NORAD Tracks Santa Once Again On December 24th.
Story by: Time Jones - Eastern Air Defense Sector
Dated: Fri, Dec 23, 2011
New York Air National Guard Master Sgt. Chad Gerrard points out Santa’s radar track to Staff Sgt. Kristen Smith, who prepares to relay the information during Santa tracking operations at the Eastern Air Defense Sector in Rome. A New York Air National Guard unit, EADS is a part of the North American Aerospace Defense Command (NORAD) and supports NORAD’s Santa tracking mission every Christmas Eve. (Photo by Tim Jones, Eastern Air Defense Sector (Released))
ROME, NY (12/23/2011)-- New York Air National Guardsmen from the Eastern Air Defense Sector will play a key role Saturday night as the North American Aerospace Defense Command (NORAD) tracks Santa Claus and his reindeer.
"NORAD has supported Santa Claus’ Christmas Eve operations for more than 50 years and we are always delighted to participate," said Col. John Bartholf, EADS commander. "I can assure everyone that EADS will do everything in its power to assist Santa with his critical mission."
EADS’ Sector Operations Control Center (SOCC) will monitor Santa constantly as he travels across the eastern U.S. delivering toys and gifts. The SOCC will conduct what’s called a special radar monitor mission on Santa’s sleigh, providing them with continuous location updates. In addition, EADS-controlled fighter aircraft also will be prepared to assist, and in case of poor flying weather, EADS will provide the jolly old elf with navigation and guidance.
Children -- and grown-ups -- interested in watching Santa’s progress on Dec. 24 can sign onto the NORAD Tracks Santa web site at www.noradsanta.org. The current Santa Tracking System employs the Google Earth program and can provide an update of Santa’s location at all times. The web site also offers daily updates from the North Pole and a look at the work going in Santa’s village as he gears up for the big night.
As part of this year’s tracking operation, NORAD will offer opportunities for live interviews from its Santa Operation Center on Dec. 24. NORAD Commander U.S. Army Gen. Charles H. Jacoby, Deputy Commander Canadian Forces Lt. Gen. Tom Lawson and U.S. Army Lt. Gen. Frank J. Grass, Vice Commander, U.S. NORAD Element, will be actively tracking Santa and be available for live satellite interviews staring at 7 a.m. EST.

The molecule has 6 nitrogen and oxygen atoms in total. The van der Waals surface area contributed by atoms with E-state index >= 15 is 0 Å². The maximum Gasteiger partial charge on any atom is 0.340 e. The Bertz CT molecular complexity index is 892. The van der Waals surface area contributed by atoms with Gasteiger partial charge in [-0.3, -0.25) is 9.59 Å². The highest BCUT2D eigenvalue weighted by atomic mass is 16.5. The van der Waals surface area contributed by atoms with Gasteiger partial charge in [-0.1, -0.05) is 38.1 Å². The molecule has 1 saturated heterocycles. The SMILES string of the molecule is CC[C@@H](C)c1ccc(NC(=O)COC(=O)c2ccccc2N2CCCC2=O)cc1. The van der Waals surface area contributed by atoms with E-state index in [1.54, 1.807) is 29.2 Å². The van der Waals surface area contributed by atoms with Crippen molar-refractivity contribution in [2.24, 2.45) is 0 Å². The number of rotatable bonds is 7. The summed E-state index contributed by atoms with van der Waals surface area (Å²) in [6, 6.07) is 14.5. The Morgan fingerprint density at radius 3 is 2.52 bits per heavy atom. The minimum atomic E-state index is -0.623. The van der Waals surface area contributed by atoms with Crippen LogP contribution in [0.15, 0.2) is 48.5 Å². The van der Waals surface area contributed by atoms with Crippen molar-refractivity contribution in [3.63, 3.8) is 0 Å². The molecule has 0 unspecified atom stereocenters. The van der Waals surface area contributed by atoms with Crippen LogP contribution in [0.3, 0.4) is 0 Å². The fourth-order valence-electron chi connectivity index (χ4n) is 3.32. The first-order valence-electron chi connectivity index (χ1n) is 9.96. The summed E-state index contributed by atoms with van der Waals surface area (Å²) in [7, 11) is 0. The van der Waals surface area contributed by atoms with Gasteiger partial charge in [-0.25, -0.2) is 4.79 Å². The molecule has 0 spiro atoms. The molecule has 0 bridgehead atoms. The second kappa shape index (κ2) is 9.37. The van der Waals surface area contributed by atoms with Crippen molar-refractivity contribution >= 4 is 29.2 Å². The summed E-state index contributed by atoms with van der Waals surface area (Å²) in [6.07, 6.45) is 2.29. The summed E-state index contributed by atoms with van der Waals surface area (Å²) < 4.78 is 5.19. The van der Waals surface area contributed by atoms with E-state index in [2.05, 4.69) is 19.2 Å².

Media interested in an interview or in downloading video, audio, B-Roll, and select historical "Santa Cam" files should contact Jared Williams with the Defense Video and Imagery Distribution Service (DVIDS) at 678-421-6625 or (877) DVIDS-247 (24-hour hotline). Broadcasters can also visit www.dvidshub.net and click on the media request link. Media outlets desiring live updates on Santa’s whereabouts on Dec. 24 may also call the NORAD Tracks Santa Media Center at (719) 556-1910 or (719) 556-5128.
The Santa tracking tradition started in 1955, when a Colorado Springs, Colo.-based Sears Roebuck & Co. advertisement encouraging local children to call Santa listed an incorrect phone number. Instead of reaching Santa, the phone number went into to the Continental Air Defense Command’s operations hotline. Col. Harry Shoup, the operations director, had his staff check the radar for indications of Santa making his way south from the North Pole. Children who called were given location updates and a tradition was born.
In 1958, the governments of Canada and the United States created the bi-national air defense command North American Aerospace Defense Command (NORAD), which then took on the tradition of tracking Santa.
The Eastern Air Defense Sector is headquartered at Griffiss Business and Technology Park in Rome. Staffed by active-duty New York Air National Guardsmen and a Canadian Forces detachment, the unit supports the North American Aerospace Defense Command’s (NORAD) integrated warning and attack assessment missions and the U.S. Northern Command’s (USNORTHCOM) homeland defense mission. EADS is responsible for air sovereignty and counter-air operations over the eastern United States and directs a variety of assets to defend one million square miles of land and sea.